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Brief Report

Stroke, Epilepsy, and Antiepileptic Drugs as the Etiology of Major Depressive Disorder: A Case Report and Review

Anthony N. Almazana; Daniel S. Weisholtz, MDa,b; and Marcela Almeida, MDa,c,*

Published: April 9, 2020


Lateralized periodic discharges (LPDs) are a rare type of epileptiform activity. The authors of this brief report describe the association of LPDs with acute catastrophic depression in a previously healthy patient who had a series of neurobiological insults caused by a stroke and its treatment that led to the development of significant psychopathology. Through this case of new and debilitating depression that followed a recent stroke, subsequent development of LPDs, and treatment with levetiracetam, the authors highlight the complex interplay of structural, electrophysiologic, and pharmacologic factors in the pathogenesis of poststroke depression and the crucial role of having a broad biopsychosocial assessment for optimal diagnosis and management.

Prim Care Companion CNS Disord 2020;22(2):19br02564
To cite: Almazan AN, Weisholtz DS, Almeida M. Stroke, epilepsy, and antiepileptic drugs as the etiology of major depression: a case report and review. Prim Care Companion CNS Disord. 2020;22(2):19br02564.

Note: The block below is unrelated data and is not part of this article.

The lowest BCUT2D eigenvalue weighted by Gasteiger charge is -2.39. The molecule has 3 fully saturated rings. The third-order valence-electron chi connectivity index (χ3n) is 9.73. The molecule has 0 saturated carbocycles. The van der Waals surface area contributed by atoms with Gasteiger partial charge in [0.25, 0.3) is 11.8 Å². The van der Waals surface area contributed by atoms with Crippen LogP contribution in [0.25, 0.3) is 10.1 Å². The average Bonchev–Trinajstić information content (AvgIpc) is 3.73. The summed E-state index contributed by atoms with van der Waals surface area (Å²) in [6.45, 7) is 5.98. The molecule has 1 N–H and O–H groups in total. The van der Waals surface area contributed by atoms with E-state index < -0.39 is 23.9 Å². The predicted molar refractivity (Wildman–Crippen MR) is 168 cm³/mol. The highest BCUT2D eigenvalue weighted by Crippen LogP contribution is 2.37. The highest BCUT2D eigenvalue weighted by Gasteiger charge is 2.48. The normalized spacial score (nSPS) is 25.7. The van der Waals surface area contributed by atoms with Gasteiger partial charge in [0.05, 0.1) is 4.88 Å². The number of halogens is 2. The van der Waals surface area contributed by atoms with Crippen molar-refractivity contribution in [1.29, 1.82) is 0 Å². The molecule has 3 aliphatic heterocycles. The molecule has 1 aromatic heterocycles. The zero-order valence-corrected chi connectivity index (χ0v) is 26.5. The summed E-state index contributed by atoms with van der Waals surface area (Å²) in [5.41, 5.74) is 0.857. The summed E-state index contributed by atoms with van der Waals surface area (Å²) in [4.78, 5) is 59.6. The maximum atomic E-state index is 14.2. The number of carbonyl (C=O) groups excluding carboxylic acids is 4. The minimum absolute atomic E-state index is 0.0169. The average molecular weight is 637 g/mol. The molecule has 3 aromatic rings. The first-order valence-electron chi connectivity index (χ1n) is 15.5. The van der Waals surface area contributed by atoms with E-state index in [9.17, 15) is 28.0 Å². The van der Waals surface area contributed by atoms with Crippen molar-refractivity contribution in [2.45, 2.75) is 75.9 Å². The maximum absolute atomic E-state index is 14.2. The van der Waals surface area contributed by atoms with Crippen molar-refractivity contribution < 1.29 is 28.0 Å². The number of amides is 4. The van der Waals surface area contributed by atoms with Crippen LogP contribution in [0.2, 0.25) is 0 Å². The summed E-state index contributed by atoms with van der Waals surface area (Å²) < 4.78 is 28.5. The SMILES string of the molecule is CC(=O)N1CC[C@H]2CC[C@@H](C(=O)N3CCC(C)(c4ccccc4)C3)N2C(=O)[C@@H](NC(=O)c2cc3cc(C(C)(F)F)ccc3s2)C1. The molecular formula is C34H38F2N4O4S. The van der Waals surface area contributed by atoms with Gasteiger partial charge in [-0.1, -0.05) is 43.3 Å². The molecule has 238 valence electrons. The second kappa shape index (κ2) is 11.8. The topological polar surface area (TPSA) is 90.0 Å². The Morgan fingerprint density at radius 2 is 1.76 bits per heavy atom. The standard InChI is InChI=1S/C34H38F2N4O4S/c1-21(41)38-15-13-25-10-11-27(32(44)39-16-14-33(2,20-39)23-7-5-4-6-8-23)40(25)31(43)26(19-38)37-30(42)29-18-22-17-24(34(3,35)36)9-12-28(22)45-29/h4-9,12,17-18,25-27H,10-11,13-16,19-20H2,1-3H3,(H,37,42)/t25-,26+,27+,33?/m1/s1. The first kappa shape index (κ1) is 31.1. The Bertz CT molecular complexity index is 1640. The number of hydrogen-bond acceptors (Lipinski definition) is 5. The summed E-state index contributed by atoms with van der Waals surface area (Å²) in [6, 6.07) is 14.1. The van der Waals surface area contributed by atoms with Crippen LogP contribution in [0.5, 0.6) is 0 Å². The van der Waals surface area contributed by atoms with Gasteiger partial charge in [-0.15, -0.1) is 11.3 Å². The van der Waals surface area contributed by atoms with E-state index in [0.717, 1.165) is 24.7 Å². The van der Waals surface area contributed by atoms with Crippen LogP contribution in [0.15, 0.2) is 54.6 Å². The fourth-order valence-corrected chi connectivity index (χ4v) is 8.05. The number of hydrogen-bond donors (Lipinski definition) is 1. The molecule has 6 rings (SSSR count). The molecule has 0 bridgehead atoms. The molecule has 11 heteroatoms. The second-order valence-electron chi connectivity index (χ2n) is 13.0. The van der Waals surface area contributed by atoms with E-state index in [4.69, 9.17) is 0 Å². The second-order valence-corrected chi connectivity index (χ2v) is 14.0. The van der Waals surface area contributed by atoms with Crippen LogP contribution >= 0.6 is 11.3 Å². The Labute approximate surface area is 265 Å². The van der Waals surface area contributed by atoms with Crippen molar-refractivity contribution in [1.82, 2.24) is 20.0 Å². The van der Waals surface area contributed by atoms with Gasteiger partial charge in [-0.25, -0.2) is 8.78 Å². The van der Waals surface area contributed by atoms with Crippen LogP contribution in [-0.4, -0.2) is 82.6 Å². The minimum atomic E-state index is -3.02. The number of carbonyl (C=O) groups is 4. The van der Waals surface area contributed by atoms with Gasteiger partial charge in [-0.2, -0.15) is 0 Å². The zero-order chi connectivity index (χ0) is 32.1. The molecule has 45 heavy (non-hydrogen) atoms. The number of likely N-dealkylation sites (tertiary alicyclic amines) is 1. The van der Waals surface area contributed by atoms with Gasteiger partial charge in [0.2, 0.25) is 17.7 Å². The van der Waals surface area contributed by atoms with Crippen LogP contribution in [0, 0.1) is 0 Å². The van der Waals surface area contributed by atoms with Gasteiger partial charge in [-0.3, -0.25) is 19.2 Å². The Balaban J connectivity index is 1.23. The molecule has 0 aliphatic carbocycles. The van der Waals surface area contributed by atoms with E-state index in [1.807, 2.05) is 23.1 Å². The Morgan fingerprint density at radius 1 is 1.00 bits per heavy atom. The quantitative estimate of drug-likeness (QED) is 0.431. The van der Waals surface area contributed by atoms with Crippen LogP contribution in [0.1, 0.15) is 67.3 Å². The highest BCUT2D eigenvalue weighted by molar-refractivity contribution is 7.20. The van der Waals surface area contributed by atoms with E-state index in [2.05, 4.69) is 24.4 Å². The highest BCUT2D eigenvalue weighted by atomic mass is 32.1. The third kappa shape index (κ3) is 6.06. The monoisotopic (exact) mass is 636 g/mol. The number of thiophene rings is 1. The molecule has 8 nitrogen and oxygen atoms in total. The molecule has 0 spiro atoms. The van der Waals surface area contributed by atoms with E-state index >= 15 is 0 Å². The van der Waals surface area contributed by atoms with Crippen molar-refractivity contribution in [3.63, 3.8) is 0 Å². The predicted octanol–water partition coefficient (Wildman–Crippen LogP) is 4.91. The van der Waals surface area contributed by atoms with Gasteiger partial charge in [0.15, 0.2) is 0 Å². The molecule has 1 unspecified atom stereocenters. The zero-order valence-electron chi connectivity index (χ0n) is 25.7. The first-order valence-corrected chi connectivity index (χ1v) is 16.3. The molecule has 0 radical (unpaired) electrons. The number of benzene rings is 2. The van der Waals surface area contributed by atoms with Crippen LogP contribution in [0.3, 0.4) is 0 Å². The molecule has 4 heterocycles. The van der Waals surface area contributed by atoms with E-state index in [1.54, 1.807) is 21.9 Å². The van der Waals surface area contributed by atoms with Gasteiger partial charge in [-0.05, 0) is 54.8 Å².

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© Copyright 2020 Physicians Postgraduate Press, Inc.
aHarvard Medical School, Boston, Massachusetts
bDepartment of Neurology, Brigham and Women’s Hospital, Boston, Massachusetts
cDepartment of Psychiatry, Brigham and Women’s Hospital, Boston, Massachusetts
*Corresponding author: Marcela Almeida, MD, Department of Psychiatry, 75 Francis St, Boston, 75 Francis St, Boston, MA 02130 (

The association between depression and neurologic disease is well established. A stroke can cause a series of neurobiological disturbances that may predispose a patient to psychopathology. Approximately 31% of patients who experience a stroke also experience depression in the first 1–6 months following the event.1 A cerebral infarct can also serve as a nidus for epileptiform activity, which may independently contribute to depressive symptoms. In 1 study,2 23.1% of patients with epilepsy were found to have active comorbid depression. One rare type of epileptiform activity, lateralized periodic discharges (LPDs), has previously been associated with acute catastrophic depression.3 Unfortunately, attempts to treat epilepsy can also precipitate psychiatric disturbances, since certain antiepileptic drugs have been strongly associated with mood side effects.4

We present an unusual case of severe depression that developed as a result of the aforementioned series of neurologic insults. Our patient experienced new and debilitating depression most likely attributable to a recent stroke, subsequent development of LPDs, and treatment with levetiracetam. This case highlights the complex interplay of structural, electrophysiologic, and pharmacologic factors in the pathogenesis of poststroke depression.